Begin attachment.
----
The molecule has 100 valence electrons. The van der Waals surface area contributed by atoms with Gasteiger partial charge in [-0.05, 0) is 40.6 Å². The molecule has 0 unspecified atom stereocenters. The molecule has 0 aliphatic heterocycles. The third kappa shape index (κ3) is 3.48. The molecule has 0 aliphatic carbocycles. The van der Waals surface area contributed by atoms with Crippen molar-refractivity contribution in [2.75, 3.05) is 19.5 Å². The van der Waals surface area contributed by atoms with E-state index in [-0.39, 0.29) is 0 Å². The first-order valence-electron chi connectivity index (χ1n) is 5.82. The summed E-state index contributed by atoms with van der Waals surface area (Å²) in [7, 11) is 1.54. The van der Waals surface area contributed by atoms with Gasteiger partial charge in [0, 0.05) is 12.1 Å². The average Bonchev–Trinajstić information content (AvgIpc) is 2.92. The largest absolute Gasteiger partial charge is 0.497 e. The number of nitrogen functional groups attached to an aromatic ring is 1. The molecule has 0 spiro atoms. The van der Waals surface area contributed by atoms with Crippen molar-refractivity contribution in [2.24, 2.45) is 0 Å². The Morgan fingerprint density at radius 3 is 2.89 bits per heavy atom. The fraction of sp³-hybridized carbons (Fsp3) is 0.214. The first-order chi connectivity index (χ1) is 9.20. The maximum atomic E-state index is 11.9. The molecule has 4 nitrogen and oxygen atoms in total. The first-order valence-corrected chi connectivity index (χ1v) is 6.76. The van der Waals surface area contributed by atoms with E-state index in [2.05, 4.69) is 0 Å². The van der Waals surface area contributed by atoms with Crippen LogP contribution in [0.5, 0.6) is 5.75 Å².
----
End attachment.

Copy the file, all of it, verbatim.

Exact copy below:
The molecule has 100 valence electrons. The van der Waals surface area contributed by atoms with Gasteiger partial charge in [-0.05, 0) is 40.6 Å². The molecule has 0 unspecified atom stereocenters. The molecule has 0 aliphatic heterocycles. The third kappa shape index (κ3) is 3.48. The molecule has 0 aliphatic carbocycles. The van der Waals surface area contributed by atoms with Crippen molar-refractivity contribution in [2.75, 3.05) is 19.5 Å². The van der Waals surface area contributed by atoms with E-state index in [-0.39, 0.29) is 0 Å². The first-order valence-electron chi connectivity index (χ1n) is 5.82. The summed E-state index contributed by atoms with van der Waals surface area (Å²) in [7, 11) is 1.54. The van der Waals surface area contributed by atoms with Gasteiger partial charge in [0, 0.05) is 12.1 Å². The average Bonchev–Trinajstić information content (AvgIpc) is 2.92. The largest absolute Gasteiger partial charge is 0.497 e. The number of nitrogen functional groups attached to an aromatic ring is 1. The molecule has 0 spiro atoms. The van der Waals surface area contributed by atoms with Crippen molar-refractivity contribution in [2.24, 2.45) is 0 Å². The Morgan fingerprint density at radius 3 is 2.89 bits per heavy atom. The fraction of sp³-hybridized carbons (Fsp3) is 0.214. The first-order chi connectivity index (χ1) is 9.20. The maximum atomic E-state index is 11.9. The molecule has 4 nitrogen and oxygen atoms in total. The first-order valence-corrected chi connectivity index (χ1v) is 6.76. The van der Waals surface area contributed by atoms with E-state index in [2.05, 4.69) is 0 Å². The van der Waals surface area contributed by atoms with Crippen LogP contribution in [0.5, 0.6) is 5.75 Å².